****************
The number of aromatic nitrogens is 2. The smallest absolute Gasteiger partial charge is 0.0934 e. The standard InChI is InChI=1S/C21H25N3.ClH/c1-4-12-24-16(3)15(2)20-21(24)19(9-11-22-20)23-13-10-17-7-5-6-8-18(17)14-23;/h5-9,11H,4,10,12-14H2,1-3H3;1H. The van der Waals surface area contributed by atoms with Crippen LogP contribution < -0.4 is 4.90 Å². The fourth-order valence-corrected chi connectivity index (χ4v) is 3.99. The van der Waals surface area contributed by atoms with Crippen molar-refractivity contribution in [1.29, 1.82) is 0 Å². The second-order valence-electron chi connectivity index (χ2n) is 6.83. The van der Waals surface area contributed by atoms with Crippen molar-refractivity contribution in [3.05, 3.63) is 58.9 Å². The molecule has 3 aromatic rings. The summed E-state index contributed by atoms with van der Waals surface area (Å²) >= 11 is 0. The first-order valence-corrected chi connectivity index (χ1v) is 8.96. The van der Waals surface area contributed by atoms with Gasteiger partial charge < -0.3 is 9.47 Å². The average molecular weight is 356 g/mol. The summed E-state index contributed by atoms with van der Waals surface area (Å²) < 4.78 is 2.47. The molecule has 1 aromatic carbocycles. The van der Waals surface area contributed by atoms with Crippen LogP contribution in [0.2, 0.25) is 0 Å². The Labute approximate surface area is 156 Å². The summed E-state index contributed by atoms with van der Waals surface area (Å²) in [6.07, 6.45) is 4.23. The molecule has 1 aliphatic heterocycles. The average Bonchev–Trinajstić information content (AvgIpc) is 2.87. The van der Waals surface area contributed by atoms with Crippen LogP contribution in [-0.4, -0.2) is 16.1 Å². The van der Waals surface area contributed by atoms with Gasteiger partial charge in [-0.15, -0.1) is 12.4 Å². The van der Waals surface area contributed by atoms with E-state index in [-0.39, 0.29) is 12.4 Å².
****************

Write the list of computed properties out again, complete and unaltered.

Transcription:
The number of aromatic nitrogens is 2. The smallest absolute Gasteiger partial charge is 0.0934 e. The standard InChI is InChI=1S/C21H25N3.ClH/c1-4-12-24-16(3)15(2)20-21(24)19(9-11-22-20)23-13-10-17-7-5-6-8-18(17)14-23;/h5-9,11H,4,10,12-14H2,1-3H3;1H. The van der Waals surface area contributed by atoms with Crippen LogP contribution < -0.4 is 4.90 Å². The fourth-order valence-corrected chi connectivity index (χ4v) is 3.99. The van der Waals surface area contributed by atoms with Crippen molar-refractivity contribution in [1.29, 1.82) is 0 Å². The second-order valence-electron chi connectivity index (χ2n) is 6.83. The van der Waals surface area contributed by atoms with Crippen molar-refractivity contribution in [3.05, 3.63) is 58.9 Å². The molecule has 3 aromatic rings. The summed E-state index contributed by atoms with van der Waals surface area (Å²) >= 11 is 0. The first-order valence-corrected chi connectivity index (χ1v) is 8.96. The van der Waals surface area contributed by atoms with Gasteiger partial charge < -0.3 is 9.47 Å². The average molecular weight is 356 g/mol. The summed E-state index contributed by atoms with van der Waals surface area (Å²) < 4.78 is 2.47. The molecule has 1 aromatic carbocycles. The van der Waals surface area contributed by atoms with Crippen LogP contribution in [0.2, 0.25) is 0 Å². The Labute approximate surface area is 156 Å². The summed E-state index contributed by atoms with van der Waals surface area (Å²) in [6.07, 6.45) is 4.23. The molecule has 1 aliphatic heterocycles. The average Bonchev–Trinajstić information content (AvgIpc) is 2.87. The van der Waals surface area contributed by atoms with Crippen LogP contribution in [-0.4, -0.2) is 16.1 Å². The van der Waals surface area contributed by atoms with Gasteiger partial charge in [-0.15, -0.1) is 12.4 Å². The van der Waals surface area contributed by atoms with E-state index in [-0.39, 0.29) is 12.4 Å².